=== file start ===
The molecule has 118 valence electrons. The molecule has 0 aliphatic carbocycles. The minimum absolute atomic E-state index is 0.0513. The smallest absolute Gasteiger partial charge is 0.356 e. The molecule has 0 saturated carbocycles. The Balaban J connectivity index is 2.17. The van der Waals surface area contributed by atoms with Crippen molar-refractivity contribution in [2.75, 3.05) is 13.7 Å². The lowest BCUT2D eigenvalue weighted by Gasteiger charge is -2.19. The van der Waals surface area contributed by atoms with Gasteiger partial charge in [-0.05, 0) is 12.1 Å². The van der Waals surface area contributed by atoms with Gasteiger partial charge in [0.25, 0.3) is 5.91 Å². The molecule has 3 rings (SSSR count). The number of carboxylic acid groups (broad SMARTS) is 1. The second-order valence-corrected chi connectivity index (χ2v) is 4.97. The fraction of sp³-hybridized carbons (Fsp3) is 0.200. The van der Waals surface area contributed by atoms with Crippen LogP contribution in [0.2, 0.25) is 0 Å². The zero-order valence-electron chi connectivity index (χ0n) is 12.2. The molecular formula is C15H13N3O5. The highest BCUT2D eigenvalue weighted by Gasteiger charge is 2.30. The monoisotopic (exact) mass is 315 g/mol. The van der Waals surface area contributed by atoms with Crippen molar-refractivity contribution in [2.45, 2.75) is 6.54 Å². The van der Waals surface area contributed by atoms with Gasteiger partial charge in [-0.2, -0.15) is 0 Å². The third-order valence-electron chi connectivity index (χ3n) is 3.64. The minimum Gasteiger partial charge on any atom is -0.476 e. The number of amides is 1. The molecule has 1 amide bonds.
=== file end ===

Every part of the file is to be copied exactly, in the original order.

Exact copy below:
The molecule has 118 valence electrons. The molecule has 0 aliphatic carbocycles. The minimum absolute atomic E-state index is 0.0513. The smallest absolute Gasteiger partial charge is 0.356 e. The molecule has 0 saturated carbocycles. The Balaban J connectivity index is 2.17. The van der Waals surface area contributed by atoms with Crippen molar-refractivity contribution in [2.75, 3.05) is 13.7 Å². The lowest BCUT2D eigenvalue weighted by Gasteiger charge is -2.19. The van der Waals surface area contributed by atoms with Gasteiger partial charge in [-0.05, 0) is 12.1 Å². The van der Waals surface area contributed by atoms with Gasteiger partial charge in [0.25, 0.3) is 5.91 Å². The molecule has 3 rings (SSSR count). The number of carboxylic acid groups (broad SMARTS) is 1. The second-order valence-corrected chi connectivity index (χ2v) is 4.97. The fraction of sp³-hybridized carbons (Fsp3) is 0.200. The van der Waals surface area contributed by atoms with Crippen LogP contribution in [0.2, 0.25) is 0 Å². The zero-order valence-electron chi connectivity index (χ0n) is 12.2. The molecular formula is C15H13N3O5. The highest BCUT2D eigenvalue weighted by Gasteiger charge is 2.30. The monoisotopic (exact) mass is 315 g/mol. The van der Waals surface area contributed by atoms with Crippen molar-refractivity contribution in [2.45, 2.75) is 6.54 Å². The van der Waals surface area contributed by atoms with Gasteiger partial charge in [-0.2, -0.15) is 0 Å². The third-order valence-electron chi connectivity index (χ3n) is 3.64. The minimum Gasteiger partial charge on any atom is -0.476 e. The number of amides is 1. The molecule has 1 amide bonds.